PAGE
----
I have ridden a horse once in my life, in a party of beginners at a resort. It was not a success. The horses were fitted with English, not Western saddles, and the young man who led the tyros out tried to teach us how to post in one easy lesson. I could not sit down for half a week. If I have to set out on a journey, I call a cab. Yet, child of machinery though I am, I know at one remove two men who made their living from the turf.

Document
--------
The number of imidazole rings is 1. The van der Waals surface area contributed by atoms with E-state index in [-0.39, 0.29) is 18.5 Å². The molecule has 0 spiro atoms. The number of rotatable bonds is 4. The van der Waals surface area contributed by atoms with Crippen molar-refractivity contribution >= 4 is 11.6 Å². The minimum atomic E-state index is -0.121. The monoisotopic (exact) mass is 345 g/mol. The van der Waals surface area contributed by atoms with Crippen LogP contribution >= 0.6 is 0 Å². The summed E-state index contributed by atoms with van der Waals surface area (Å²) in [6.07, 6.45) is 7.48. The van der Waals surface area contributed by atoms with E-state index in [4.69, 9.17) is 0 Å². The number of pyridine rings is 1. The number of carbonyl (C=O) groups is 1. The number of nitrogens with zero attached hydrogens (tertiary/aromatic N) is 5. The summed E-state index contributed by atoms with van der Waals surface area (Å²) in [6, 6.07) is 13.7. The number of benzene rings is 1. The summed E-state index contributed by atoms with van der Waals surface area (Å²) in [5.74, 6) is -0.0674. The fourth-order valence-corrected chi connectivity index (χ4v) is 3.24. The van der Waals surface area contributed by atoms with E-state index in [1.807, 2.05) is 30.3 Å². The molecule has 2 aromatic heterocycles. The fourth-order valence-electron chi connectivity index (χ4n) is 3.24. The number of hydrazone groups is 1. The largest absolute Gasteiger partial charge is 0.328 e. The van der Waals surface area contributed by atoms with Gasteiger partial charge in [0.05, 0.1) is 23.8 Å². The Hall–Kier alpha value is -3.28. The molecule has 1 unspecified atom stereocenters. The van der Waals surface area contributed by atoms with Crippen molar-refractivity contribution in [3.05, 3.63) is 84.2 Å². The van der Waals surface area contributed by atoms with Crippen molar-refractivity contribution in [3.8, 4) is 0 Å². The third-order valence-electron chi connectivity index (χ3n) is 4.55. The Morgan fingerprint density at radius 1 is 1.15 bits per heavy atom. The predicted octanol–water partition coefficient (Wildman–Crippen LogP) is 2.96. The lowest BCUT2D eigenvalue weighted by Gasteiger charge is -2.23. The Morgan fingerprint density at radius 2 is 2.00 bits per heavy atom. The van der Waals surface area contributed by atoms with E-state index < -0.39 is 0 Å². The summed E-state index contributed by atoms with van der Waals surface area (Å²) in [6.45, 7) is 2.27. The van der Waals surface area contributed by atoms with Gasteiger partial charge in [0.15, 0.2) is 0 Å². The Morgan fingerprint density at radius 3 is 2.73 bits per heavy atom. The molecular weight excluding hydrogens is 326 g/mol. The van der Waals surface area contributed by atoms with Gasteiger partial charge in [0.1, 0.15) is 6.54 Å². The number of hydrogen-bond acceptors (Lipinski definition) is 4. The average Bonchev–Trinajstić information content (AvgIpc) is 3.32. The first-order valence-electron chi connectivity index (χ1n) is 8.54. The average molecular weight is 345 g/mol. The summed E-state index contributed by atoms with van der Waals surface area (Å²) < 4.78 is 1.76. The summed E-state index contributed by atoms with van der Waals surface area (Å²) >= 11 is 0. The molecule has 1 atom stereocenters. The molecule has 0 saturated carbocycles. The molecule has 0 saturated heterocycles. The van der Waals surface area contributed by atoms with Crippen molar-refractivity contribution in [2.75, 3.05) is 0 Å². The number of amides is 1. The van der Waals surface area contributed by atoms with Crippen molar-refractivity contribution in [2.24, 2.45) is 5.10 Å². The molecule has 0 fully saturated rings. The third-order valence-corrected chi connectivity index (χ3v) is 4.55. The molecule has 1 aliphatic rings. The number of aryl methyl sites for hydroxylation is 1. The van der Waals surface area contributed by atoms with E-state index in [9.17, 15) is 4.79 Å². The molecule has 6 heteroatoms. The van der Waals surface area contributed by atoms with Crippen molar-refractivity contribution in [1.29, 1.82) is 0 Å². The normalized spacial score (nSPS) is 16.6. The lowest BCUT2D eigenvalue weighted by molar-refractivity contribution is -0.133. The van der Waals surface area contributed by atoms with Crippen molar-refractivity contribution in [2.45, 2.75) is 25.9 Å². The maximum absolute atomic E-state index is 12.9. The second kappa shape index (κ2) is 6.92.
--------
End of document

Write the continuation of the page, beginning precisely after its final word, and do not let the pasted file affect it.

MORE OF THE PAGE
One friend’s father was a professional gambler. I assume that anyone who gambles a lot does so as a matter of need, not habit. Gambling is a way to make the universe demonstrate that the gambler is worthy (or, since most gamblers eventually come to grief, a way to demonstrate that he is worthless). There are no atheists in the casinos: A goddess rules the gambler’s universe, Fortuna. When she’s smiling, the whole world smiles at him. Gambling can test the water, the little bet before the big one: George Washington, Virginia gentleman, lived in a world of gentlemanly wagering, but at moments of great tension — heading to the second Continental Congress — he would wager more than usual. Heads I win, tails George III does.